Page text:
Text Analysis, also known as Text Mining or Natural Language Processing (NLP), is a technique used to extract meaningful information and insights from unstructured text data, including documents, emails, social media posts, customer reviews, and more. If you want to learn how to perform Text Analysis, this article is for you. In this article, I’ll take you through the task of Text Analysis using Python.
Text Analysis: Process We Can Follow
Text Analysis involves various techniques such as text preprocessing, sentiment analysis, named entity recognition, topic modelling, and text classification. Text analysis plays a crucial role in understanding and making sense of large volumes of text data, which is prevalent in various domains, including news articles, social media, customer reviews, and more.
Below is the process you can follow for the task of Text Analysis as a Data Science professional:
- Gather the text data from various sources.
- Clean and preprocess the text data.
- Convert the text into a numerical format that machine learning algorithms can understand.
- Analyze the text data to gain insights.
- Create relevant features from the text data if necessary.
- Select appropriate NLP models for your task.
So, the process of Text Analysis starts with collecting textual data (structured or unstructured). I found an ideal dataset for this task. You can download the data from here.
Text Analysis using Python
Let’s get started with the task of Text Analysis by importing the necessary Python libraries and the dataset:
import pandas as pd import plotly.express as px from wordcloud import WordCloud import matplotlib.pyplot as plt from textblob import TextBlob import spacy from collections import defaultdict from collections import Counter from sklearn.feature_extraction.text import CountVectorizer from sklearn.decomposition import LatentDirichletAllocation nlp = spacy.load('en_core_web_sm') data = pd.read_csv("articles.csv", encoding='latin-1') print(data.head())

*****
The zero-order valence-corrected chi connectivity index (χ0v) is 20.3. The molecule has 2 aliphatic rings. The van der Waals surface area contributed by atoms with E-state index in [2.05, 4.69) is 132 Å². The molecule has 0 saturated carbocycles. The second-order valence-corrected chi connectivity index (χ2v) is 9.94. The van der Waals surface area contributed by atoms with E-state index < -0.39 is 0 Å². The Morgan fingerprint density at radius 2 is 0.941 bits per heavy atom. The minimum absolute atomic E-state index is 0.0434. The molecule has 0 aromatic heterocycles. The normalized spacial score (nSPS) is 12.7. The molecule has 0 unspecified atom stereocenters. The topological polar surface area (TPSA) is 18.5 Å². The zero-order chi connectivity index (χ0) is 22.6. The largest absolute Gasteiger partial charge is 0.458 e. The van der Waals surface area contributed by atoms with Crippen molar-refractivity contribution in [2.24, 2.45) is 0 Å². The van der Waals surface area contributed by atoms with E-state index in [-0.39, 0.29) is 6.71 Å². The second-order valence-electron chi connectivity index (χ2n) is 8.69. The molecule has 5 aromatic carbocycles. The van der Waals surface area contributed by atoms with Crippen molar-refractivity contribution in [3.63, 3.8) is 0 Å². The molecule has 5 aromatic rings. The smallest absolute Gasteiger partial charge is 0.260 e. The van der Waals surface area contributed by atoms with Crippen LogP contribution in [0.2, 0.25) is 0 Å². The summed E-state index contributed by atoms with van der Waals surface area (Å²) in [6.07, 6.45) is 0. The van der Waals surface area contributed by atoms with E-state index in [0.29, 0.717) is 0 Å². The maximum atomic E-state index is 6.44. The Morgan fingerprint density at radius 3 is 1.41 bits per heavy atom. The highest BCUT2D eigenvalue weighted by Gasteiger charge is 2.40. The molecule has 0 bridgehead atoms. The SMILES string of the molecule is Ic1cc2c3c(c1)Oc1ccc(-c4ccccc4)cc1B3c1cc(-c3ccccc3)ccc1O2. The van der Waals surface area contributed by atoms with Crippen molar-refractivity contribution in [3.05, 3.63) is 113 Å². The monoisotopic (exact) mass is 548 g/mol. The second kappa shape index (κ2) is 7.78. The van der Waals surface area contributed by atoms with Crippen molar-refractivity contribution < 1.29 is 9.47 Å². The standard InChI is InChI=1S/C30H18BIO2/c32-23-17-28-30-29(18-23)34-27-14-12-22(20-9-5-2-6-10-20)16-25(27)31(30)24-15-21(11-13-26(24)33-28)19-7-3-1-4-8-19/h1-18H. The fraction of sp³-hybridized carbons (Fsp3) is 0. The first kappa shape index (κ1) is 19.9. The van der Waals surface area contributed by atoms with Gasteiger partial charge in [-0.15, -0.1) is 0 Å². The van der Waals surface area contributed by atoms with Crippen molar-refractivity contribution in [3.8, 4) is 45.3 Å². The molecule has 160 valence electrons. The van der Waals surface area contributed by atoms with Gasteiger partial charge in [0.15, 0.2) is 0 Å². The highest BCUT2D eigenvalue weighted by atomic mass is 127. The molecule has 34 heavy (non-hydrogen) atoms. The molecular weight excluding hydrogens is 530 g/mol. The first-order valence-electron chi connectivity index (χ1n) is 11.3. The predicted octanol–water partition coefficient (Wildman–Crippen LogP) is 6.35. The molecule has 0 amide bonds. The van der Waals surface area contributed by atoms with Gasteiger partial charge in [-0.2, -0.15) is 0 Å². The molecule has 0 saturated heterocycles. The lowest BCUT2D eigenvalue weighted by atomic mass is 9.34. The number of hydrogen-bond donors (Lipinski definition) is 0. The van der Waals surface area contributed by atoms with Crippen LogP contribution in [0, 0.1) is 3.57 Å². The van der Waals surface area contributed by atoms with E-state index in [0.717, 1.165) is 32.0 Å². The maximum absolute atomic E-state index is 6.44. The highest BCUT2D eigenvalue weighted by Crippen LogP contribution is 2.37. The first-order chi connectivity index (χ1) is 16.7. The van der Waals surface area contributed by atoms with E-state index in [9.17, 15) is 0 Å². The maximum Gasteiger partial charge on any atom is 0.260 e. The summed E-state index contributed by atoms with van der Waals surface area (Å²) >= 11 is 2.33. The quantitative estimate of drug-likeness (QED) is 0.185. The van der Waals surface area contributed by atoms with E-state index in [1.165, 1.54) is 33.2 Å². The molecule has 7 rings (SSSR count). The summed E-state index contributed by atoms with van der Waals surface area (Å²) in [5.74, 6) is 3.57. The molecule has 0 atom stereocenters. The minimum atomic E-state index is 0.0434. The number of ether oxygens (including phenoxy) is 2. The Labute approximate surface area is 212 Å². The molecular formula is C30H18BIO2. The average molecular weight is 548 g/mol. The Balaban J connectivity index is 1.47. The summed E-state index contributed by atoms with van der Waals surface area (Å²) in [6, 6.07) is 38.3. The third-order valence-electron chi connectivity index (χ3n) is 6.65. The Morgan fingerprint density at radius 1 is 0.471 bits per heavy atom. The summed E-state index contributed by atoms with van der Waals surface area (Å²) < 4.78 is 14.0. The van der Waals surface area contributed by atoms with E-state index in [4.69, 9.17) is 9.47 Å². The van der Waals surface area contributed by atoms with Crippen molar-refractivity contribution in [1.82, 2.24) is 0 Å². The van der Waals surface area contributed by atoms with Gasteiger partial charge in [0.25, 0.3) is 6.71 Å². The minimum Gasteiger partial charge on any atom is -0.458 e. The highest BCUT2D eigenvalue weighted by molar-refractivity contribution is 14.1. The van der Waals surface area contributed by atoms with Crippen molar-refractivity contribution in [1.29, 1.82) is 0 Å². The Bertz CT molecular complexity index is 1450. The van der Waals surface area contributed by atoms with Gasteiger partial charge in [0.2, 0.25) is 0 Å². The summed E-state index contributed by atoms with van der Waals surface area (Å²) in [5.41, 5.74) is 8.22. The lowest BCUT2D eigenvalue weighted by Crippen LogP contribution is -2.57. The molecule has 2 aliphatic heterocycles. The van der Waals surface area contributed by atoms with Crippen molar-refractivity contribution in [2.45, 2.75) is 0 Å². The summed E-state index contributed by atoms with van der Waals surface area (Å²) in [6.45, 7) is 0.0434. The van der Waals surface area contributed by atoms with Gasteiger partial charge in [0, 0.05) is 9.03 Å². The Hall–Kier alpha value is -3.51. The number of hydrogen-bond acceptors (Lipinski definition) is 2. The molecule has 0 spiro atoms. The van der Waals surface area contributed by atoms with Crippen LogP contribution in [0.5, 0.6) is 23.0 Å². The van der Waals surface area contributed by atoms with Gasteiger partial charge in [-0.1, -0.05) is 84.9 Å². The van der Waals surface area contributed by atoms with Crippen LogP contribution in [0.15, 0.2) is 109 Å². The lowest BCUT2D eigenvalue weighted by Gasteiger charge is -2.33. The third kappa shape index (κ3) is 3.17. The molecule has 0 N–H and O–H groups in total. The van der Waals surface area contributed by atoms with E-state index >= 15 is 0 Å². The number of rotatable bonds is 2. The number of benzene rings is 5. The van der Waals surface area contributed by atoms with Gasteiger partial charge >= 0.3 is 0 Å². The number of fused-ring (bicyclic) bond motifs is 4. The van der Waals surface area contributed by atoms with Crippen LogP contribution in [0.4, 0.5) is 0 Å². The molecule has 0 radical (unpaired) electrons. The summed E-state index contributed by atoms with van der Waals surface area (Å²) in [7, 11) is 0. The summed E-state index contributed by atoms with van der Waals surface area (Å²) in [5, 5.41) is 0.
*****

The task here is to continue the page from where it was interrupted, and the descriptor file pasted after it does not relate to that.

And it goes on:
Article \ 0 Data analysis is the process of inspecting and... 1 The performance of a machine learning algorith... 2 You must have seen the news divided into categ... 3 When there are only two classes in a classific... 4 The Multinomial Naive Bayes is one of the vari... Title 0 Best Books to Learn Data Analysis 1 Assumptions of Machine Learning Algorithms 2 News Classification with Machine Learning 3 Multiclass Classification Algorithms in Machin... 4 Multinomial Naive Bayes in Machine Learning
The problem we are working on requires us to:
- Create word clouds to visualize the most frequent words in the titles.
- Analyze the sentiment expressed in the articles to understand the overall tone or sentiment of the content.
- Extract named entities such as organizations, locations, and other relevant information from the articles.
- Apply topic modelling techniques to uncover latent topics within the articles.
Now, let’s move forward by visualizing the word cloud of the titles:
# Combine all titles into a single string titles_text = ' '.join(data['Title']) # Create a WordCloud object wordcloud = WordCloud(width=800, height=400, background_color='white').generate(titles_text) # Plot the Word Cloud fig = px.imshow(wordcloud, title='Word Cloud of Titles') fig.update_layout(showlegend=False) fig.show()
In the above code, we are generating a word cloud based on the titles of the articles. First, we concatenated all the titles into a single continuous string called titles_text using the join method.
Next, we created a WordCloud object with specific parameters, including the width, height, and background colour, which determine the appearance of the word cloud. Then, we used this WordCloud object to generate the word cloud itself, where the size of each word is proportional to its frequency in the titles.
Now, let’s analyze the distribution of sentiments in the data:
# Sentiment Analysis data['Sentiment'] = data['Article'].apply(lambda x: TextBlob(x).sentiment.polarity) # Sentiment Distribution fig = px.histogram(data, x='Sentiment', title='Sentiment Distribution') fig.show()